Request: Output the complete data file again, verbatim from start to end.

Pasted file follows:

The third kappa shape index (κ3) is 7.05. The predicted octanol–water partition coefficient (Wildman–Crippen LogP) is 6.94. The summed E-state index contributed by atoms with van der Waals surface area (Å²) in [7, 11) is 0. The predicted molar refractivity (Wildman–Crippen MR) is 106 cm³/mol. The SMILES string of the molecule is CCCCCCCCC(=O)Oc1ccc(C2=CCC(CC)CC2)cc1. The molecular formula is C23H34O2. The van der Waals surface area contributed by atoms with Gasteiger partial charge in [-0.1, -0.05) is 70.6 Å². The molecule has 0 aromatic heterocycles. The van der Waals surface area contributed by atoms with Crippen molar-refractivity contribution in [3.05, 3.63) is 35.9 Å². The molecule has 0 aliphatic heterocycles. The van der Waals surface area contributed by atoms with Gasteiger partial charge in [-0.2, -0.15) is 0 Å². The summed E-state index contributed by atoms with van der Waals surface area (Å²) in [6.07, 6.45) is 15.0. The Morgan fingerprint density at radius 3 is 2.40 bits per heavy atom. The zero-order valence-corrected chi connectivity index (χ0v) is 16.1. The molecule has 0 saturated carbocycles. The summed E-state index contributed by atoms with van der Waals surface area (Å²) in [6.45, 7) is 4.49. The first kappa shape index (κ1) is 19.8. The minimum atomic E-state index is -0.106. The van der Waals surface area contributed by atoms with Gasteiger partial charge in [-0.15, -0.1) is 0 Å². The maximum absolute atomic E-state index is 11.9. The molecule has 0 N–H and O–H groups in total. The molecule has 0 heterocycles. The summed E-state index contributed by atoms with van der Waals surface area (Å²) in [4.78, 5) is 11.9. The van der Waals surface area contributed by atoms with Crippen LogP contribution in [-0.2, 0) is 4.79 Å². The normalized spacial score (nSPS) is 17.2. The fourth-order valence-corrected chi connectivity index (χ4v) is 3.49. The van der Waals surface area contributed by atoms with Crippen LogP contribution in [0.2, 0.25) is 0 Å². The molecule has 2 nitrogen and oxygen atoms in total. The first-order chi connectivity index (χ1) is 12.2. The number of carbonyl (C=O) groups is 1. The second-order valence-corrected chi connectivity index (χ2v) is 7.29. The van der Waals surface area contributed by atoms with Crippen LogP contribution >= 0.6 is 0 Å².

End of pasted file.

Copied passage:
The third kappa shape index (κ3) is 7.05. The predicted octanol–water partition coefficient (Wildman–Crippen LogP) is 6.94. The summed E-state index contributed by atoms with van der Waals surface area (Å²) in [7, 11) is 0. The predicted molar refractivity (Wildman–Crippen MR) is 106 cm³/mol. The SMILES string of the molecule is CCCCCCCCC(=O)Oc1ccc(C2=CCC(CC)CC2)cc1. The molecular formula is C23H34O2. The van der Waals surface area contributed by atoms with Gasteiger partial charge in [-0.1, -0.05) is 70.6 Å². The molecule has 0 aromatic heterocycles. The van der Waals surface area contributed by atoms with Crippen molar-refractivity contribution in [3.05, 3.63) is 35.9 Å². The molecule has 0 aliphatic heterocycles. The van der Waals surface area contributed by atoms with Gasteiger partial charge in [-0.2, -0.15) is 0 Å². The summed E-state index contributed by atoms with van der Waals surface area (Å²) in [6.07, 6.45) is 15.0. The Morgan fingerprint density at radius 3 is 2.40 bits per heavy atom. The zero-order valence-corrected chi connectivity index (χ0v) is 16.1. The molecule has 0 saturated carbocycles. The summed E-state index contributed by atoms with van der Waals surface area (Å²) in [6.45, 7) is 4.49. The first kappa shape index (κ1) is 19.8. The minimum atomic E-state index is -0.106. The van der Waals surface area contributed by atoms with Gasteiger partial charge in [-0.15, -0.1) is 0 Å². The maximum absolute atomic E-state index is 11.9. The molecule has 0 N–H and O–H groups in total. The molecule has 0 heterocycles. The summed E-state index contributed by atoms with van der Waals surface area (Å²) in [4.78, 5) is 11.9. The van der Waals surface area contributed by atoms with Crippen LogP contribution in [-0.2, 0) is 4.79 Å². The normalized spacial score (nSPS) is 17.2. The fourth-order valence-corrected chi connectivity index (χ4v) is 3.49. The van der Waals surface area contributed by atoms with Crippen LogP contribution in [0.2, 0.25) is 0 Å². The molecule has 2 nitrogen and oxygen atoms in total. The first-order chi connectivity index (χ1) is 12.2. The number of carbonyl (C=O) groups is 1. The second-order valence-corrected chi connectivity index (χ2v) is 7.29. The van der Waals surface area contributed by atoms with Crippen LogP contribution >= 0.6 is 0 Å².